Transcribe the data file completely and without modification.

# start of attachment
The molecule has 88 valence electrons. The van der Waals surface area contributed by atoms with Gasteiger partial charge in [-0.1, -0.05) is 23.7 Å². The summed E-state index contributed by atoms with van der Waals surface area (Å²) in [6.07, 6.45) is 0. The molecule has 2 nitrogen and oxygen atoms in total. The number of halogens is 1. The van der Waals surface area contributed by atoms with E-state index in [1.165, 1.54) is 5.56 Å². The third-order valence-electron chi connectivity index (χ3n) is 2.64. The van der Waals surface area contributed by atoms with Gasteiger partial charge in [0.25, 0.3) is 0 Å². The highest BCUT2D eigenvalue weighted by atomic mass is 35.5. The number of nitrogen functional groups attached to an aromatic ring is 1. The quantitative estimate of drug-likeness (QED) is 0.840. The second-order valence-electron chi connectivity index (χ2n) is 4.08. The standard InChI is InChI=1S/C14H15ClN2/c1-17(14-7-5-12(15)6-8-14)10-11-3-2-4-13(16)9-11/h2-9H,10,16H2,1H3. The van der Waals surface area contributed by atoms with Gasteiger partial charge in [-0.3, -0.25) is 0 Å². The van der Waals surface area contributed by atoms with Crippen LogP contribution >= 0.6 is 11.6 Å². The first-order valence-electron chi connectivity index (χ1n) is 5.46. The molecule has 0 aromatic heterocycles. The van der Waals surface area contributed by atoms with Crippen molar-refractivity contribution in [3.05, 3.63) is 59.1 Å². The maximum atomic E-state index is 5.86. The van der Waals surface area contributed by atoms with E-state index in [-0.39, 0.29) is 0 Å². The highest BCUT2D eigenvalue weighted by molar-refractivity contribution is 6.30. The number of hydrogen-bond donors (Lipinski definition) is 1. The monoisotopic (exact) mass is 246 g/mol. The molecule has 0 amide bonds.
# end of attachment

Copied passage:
The molecule has 88 valence electrons. The van der Waals surface area contributed by atoms with Gasteiger partial charge in [-0.1, -0.05) is 23.7 Å². The summed E-state index contributed by atoms with van der Waals surface area (Å²) in [6.07, 6.45) is 0. The molecule has 2 nitrogen and oxygen atoms in total. The number of halogens is 1. The van der Waals surface area contributed by atoms with E-state index in [1.165, 1.54) is 5.56 Å². The third-order valence-electron chi connectivity index (χ3n) is 2.64. The van der Waals surface area contributed by atoms with Gasteiger partial charge in [0.25, 0.3) is 0 Å². The highest BCUT2D eigenvalue weighted by atomic mass is 35.5. The number of nitrogen functional groups attached to an aromatic ring is 1. The quantitative estimate of drug-likeness (QED) is 0.840. The second-order valence-electron chi connectivity index (χ2n) is 4.08. The standard InChI is InChI=1S/C14H15ClN2/c1-17(14-7-5-12(15)6-8-14)10-11-3-2-4-13(16)9-11/h2-9H,10,16H2,1H3. The van der Waals surface area contributed by atoms with Gasteiger partial charge in [-0.3, -0.25) is 0 Å². The van der Waals surface area contributed by atoms with Crippen LogP contribution >= 0.6 is 11.6 Å². The first-order valence-electron chi connectivity index (χ1n) is 5.46. The molecule has 0 aromatic heterocycles. The van der Waals surface area contributed by atoms with Crippen molar-refractivity contribution in [3.05, 3.63) is 59.1 Å². The maximum atomic E-state index is 5.86. The van der Waals surface area contributed by atoms with E-state index in [-0.39, 0.29) is 0 Å². The highest BCUT2D eigenvalue weighted by molar-refractivity contribution is 6.30. The number of hydrogen-bond donors (Lipinski definition) is 1. The monoisotopic (exact) mass is 246 g/mol. The molecule has 0 amide bonds.